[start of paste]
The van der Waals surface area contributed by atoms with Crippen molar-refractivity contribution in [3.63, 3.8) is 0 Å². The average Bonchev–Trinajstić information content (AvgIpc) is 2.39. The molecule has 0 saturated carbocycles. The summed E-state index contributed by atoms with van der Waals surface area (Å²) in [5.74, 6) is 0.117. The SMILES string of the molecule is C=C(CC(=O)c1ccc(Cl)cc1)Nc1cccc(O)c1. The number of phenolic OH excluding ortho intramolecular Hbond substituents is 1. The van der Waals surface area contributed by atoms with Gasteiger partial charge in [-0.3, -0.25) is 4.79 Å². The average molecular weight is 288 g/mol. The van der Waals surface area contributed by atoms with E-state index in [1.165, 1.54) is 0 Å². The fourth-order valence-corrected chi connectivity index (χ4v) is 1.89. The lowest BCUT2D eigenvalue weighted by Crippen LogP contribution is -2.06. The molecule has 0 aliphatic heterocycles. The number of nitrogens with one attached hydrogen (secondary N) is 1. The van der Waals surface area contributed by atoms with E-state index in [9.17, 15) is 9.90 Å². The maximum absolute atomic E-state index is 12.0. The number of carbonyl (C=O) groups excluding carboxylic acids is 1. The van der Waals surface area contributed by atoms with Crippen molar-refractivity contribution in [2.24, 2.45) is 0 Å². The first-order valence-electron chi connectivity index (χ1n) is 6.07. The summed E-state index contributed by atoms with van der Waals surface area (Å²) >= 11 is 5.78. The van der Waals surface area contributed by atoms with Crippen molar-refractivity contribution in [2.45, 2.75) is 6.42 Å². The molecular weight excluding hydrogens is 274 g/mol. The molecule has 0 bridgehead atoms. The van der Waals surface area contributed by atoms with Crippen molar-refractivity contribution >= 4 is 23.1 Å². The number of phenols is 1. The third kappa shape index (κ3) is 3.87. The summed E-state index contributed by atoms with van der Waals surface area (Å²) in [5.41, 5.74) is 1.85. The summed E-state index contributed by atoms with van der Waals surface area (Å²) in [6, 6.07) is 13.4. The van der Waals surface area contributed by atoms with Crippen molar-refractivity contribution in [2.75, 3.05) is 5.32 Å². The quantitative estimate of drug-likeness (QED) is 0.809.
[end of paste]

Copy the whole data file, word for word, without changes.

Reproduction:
The van der Waals surface area contributed by atoms with Crippen molar-refractivity contribution in [3.63, 3.8) is 0 Å². The average Bonchev–Trinajstić information content (AvgIpc) is 2.39. The molecule has 0 saturated carbocycles. The summed E-state index contributed by atoms with van der Waals surface area (Å²) in [5.74, 6) is 0.117. The SMILES string of the molecule is C=C(CC(=O)c1ccc(Cl)cc1)Nc1cccc(O)c1. The number of phenolic OH excluding ortho intramolecular Hbond substituents is 1. The van der Waals surface area contributed by atoms with Gasteiger partial charge in [-0.3, -0.25) is 4.79 Å². The average molecular weight is 288 g/mol. The van der Waals surface area contributed by atoms with E-state index in [1.165, 1.54) is 0 Å². The fourth-order valence-corrected chi connectivity index (χ4v) is 1.89. The lowest BCUT2D eigenvalue weighted by Crippen LogP contribution is -2.06. The molecule has 0 aliphatic heterocycles. The number of nitrogens with one attached hydrogen (secondary N) is 1. The van der Waals surface area contributed by atoms with E-state index in [9.17, 15) is 9.90 Å². The maximum absolute atomic E-state index is 12.0. The number of carbonyl (C=O) groups excluding carboxylic acids is 1. The van der Waals surface area contributed by atoms with Crippen molar-refractivity contribution in [2.24, 2.45) is 0 Å². The first-order valence-electron chi connectivity index (χ1n) is 6.07. The summed E-state index contributed by atoms with van der Waals surface area (Å²) >= 11 is 5.78. The van der Waals surface area contributed by atoms with Crippen molar-refractivity contribution in [2.45, 2.75) is 6.42 Å². The molecular weight excluding hydrogens is 274 g/mol. The molecule has 0 bridgehead atoms. The van der Waals surface area contributed by atoms with Crippen molar-refractivity contribution >= 4 is 23.1 Å². The number of phenols is 1. The third kappa shape index (κ3) is 3.87. The summed E-state index contributed by atoms with van der Waals surface area (Å²) in [5.41, 5.74) is 1.85. The summed E-state index contributed by atoms with van der Waals surface area (Å²) in [6, 6.07) is 13.4. The van der Waals surface area contributed by atoms with Crippen molar-refractivity contribution in [2.75, 3.05) is 5.32 Å². The quantitative estimate of drug-likeness (QED) is 0.809.